Because its naturally absorbent and extremely gentle on the system, clay can treat ailments affecting digestion, circulation, menstruation, and the liver, skin, and prostate. 

Pregnant women in many indigenous and traditional cultures very commonly consume clay, especially to reduce nausea. Since clays contain a very large amount of trace minerals of all sorts, this most likely contributes to the development of a healthy fetus. Scientific analyses of clays selected by pregnant women in Nigeria show that eating as little as 500 mg (about the equivalent of two Tylenol capsules) per day can satisfy nearly 80 percent of a pregnant woman's calcium needs.

 

Many types of skin infections have been healed by topical applications of medicinal clay as well. Bentonite is often used as a therapeutic face pack for the treatment of acne/oily skin. Clearasil, for example, uses Bentonite as an agent to absorb excess sebum, clearing pores.

But clay also remedies symptoms of arthritis, Carpal Tunnel Syndrome, chronic fatigue syndrome, eczema, psoriasis, gum diseases, migraines, the list just goes on and on. Healing clay packs work energetically with the human system. By actually pulling contaminants through the skin and stimulates the immune system. An energy exchange that occurs in a strong clay action is so evident that it can be visually measured.  

In his article "True Carpal Tunnel Syndrome"  Paul Martin writes "Anything which will promote circulation, help to relieve inflammation, aid in removal of local toxins, and soothe irritated muscles and tendons will help Carpal Tunnel Syndrome." He recommends hydrated Bentonite clay wraps properly heated and applied completely around the wrists (about 1/2 inch thick), covered, and left on overnight have a tremendous impact upon Carpal Tunnel Syndrome usually within forty-eight hours. Some people have reported increased localized pain and stiffness after the first night's application. However, these same people then have reported a lessening of pain after 48 hours, and complete relief after 72 hours. 

How can clay possibly accomplish all of this? The answer is as simple as it is mysterious.

As always, please email any questions to herbalist@morganbotanicals.com.

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Copyright 2010. All rights reserved. Jessica Morgan, M. H., Morgan Botanicals.

Disclaimer - The information provided in this article is for informational purposes only and is not intended as a substitute for advice from your physician or other health care professional. You should not use the information in this article for self-diagnosis or to replace any prescriptive medication. You should consult with a health care professional before starting any diet, exercise or supplementation program, before taking any medication, or if you have or suspect you might have a health problem, suffer from allergies, are pregnant or nursing.

Jessica Morgan, M.H.

 

 
 

David Winston's Revitalizing Ginseng Soup


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I'm Gonna Do It......Free Shipping!!

Jessica Morgan, M.H.It's Christmas time and I'm offering Free Shipping on everything through the Holidays! Visit my site to cash in on the great deal.

 

Happy Holidays Everyone!

 

Morgan Botanicals - www.morganbotanicals.com

 


 

As always, please email any questions to herbalist@morganbotanicals.com.

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Copyright 2010. All rights reserved. Jessica Morgan, M. H., Morgan Botanicals.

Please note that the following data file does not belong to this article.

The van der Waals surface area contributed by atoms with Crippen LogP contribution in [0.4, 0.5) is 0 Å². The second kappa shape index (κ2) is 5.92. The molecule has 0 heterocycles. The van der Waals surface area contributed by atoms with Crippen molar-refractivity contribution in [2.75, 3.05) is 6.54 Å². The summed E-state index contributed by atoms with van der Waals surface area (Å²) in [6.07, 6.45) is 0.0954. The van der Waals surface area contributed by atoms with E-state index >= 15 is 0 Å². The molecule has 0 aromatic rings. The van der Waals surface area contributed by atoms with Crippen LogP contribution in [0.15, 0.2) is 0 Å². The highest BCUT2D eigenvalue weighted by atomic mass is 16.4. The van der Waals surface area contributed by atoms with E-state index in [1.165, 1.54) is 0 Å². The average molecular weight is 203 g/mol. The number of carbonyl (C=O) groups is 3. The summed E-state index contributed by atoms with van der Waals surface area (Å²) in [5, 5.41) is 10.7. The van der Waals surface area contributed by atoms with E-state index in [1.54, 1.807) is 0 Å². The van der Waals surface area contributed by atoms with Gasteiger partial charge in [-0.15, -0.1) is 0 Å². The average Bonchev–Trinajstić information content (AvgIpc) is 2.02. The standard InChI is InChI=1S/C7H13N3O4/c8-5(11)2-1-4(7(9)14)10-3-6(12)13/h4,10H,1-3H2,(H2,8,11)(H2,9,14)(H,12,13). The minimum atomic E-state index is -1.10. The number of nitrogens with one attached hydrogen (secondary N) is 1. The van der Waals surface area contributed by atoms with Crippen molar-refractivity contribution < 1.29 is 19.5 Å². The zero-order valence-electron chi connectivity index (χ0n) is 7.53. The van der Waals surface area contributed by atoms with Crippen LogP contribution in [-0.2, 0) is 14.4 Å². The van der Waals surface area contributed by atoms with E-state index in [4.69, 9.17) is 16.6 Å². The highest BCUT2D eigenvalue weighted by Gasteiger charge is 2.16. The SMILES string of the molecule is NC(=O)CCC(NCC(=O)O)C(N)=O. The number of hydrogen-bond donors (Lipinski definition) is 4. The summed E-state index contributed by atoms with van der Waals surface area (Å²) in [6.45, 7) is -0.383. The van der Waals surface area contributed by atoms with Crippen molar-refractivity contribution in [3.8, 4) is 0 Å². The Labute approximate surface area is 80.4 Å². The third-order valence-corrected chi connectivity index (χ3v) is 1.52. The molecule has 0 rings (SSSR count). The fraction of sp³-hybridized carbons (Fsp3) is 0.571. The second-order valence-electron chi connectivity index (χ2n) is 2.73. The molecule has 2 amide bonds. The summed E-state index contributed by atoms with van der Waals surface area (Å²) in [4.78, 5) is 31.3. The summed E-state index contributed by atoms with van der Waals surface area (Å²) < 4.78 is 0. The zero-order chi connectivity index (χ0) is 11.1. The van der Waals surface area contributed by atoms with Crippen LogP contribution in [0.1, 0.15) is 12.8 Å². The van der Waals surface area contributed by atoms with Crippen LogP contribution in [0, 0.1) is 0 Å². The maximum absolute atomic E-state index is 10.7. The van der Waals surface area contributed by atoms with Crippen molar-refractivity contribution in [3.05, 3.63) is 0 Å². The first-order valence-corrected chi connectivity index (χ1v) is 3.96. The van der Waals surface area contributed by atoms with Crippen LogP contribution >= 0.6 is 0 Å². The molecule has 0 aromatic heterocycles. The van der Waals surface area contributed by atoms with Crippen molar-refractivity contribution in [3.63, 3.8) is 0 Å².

Disclaimer - The information provided in this article is for informational purposes only and is not intended as a substitute for advice from your physician or other health care professional. You should not use the information in this article for self-diagnosis or to replace any prescriptive medication. You should consult with a health care professional before starting any diet, exercise or supplementation program, before taking any medication, or if you have or suspect you might have a health problem, suffer from allergies, are pregnant or nursing.

Jessica Morgan, M.H.

 
 

A Bit Of Bee Help

Jessica Morgan, M.H.This is a bit of bee info I came across a few months back and wanted to re-share it now that the weather has turned. I had previously posted it on my facebook page and was really happy to have gotten an email from an herbalist friend of mine who used this advice and was able to help a stranded bee.

The changeable weather catches bees out, leaves them cold and away from home which often kills them.


BUT YOU CAN HELP. If you see a grounded or struggling bee just pick it up with a piece of paper and put them in a warm sheltered spot. Feed them some honey water, 1 part honey (local) to 2 parts water, using a pipette onto a suitable surface near by. It will fly away when it is ready. If it is getting dark or the weather is unsuitable you can hang on to it for a while. They will appreciate your kindness and pay you back.

Remember, if a queen is saved it may save a whole colony or generation. It only takes a minute and will directly help to reverse bee decline.

 

As always, please email any questions to herbalist@morganbotanicals.com.

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Copyright 2010. All rights reserved. Jessica Morgan, M. H., Morgan Botanicals.

Disclaimer - The information provided in this article is for informational purposes only and is not intended as a substitute for advice from your physician or other health care professional. You should not use the information in this article for self-diagnosis or to replace any prescriptive medication. You should consult with a health care professional before starting any diet, exercise or supplementation program, before taking any medication, or if you have or suspect you might have a health problem, suffer from allergies, are pregnant or nursing.